Racing is always looking for ways to put human faces on the game. The relatively compact Saratoga season is the perfect meeting to serve as a trend-setter. NYRA has taken a positive step in labeling this competition the H. Allen Jerkens championship. Now it should relentlessly publicize the competition,including updates by Larry Collmus every time either wins a race. If some other trainer pushes into the title race, include his stats and ranking, too. Releases should be dispensed to the media on a daily basis.

Hopefully, it wouldn’t take long before the public would catch on and begin to pick sides. Anything that could generate additional debate and conversation has to be good for the game.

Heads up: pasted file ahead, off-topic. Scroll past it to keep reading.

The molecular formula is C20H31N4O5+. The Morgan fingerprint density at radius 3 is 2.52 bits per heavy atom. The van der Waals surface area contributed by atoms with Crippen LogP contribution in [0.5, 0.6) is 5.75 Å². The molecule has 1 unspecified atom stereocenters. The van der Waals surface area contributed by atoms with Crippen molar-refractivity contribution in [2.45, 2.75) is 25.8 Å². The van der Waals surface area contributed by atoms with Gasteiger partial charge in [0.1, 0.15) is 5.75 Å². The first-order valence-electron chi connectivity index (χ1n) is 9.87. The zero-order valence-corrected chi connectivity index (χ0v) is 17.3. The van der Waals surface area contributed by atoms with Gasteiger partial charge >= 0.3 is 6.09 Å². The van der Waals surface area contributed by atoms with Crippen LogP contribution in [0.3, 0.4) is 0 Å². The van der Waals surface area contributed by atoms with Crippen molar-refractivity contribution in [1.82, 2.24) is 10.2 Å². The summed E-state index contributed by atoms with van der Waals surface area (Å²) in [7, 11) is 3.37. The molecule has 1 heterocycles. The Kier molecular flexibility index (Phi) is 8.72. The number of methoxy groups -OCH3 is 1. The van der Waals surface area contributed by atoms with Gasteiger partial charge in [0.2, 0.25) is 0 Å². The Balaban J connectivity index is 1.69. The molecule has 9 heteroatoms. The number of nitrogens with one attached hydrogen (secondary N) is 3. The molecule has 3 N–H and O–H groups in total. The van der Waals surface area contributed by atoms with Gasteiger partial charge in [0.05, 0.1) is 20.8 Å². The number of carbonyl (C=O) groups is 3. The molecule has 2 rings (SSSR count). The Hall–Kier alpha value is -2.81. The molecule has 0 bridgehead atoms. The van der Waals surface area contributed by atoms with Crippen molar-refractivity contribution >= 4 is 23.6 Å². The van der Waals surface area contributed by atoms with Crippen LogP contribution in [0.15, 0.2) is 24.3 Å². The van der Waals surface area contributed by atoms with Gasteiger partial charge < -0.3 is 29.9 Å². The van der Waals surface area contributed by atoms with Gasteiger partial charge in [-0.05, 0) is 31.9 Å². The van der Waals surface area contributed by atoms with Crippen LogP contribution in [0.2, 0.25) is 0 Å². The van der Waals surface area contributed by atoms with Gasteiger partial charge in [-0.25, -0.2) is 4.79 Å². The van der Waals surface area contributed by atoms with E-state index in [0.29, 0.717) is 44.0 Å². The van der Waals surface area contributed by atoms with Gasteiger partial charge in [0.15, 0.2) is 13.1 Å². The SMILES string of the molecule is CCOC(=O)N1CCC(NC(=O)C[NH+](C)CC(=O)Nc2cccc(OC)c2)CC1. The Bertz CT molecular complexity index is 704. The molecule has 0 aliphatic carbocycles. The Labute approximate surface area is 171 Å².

None of this would cost a dime, so there’s no reason not to give it a shot.

Lighten dark Monday

Gulfstream is missing an opportunity, has been since it became a summer track.

During the Saratoga meeting, the Miami-area track should revise its weekly agenda to drop Thursday and replace it with Monday.

Saratoga is the only major track in the country that races six days a week, including usually dark Monday. The Spa attracts a huge simulcast handle. It also allows a half-hour to 35 minutes between races, so horse players nationwide look for something to bet during the lulls. Gulfstream would be a far more appealing option than Delaware and Parx, the major Monday tracks.

It seems beyond debate that Gulfstream would generate more simulcast handle on Saratoga Mondays than it does on Thursdays. It’s probably too late to revise the Gulfstream schedule this year but it is something that should be looked at for the coming years.

Where are DD will pays?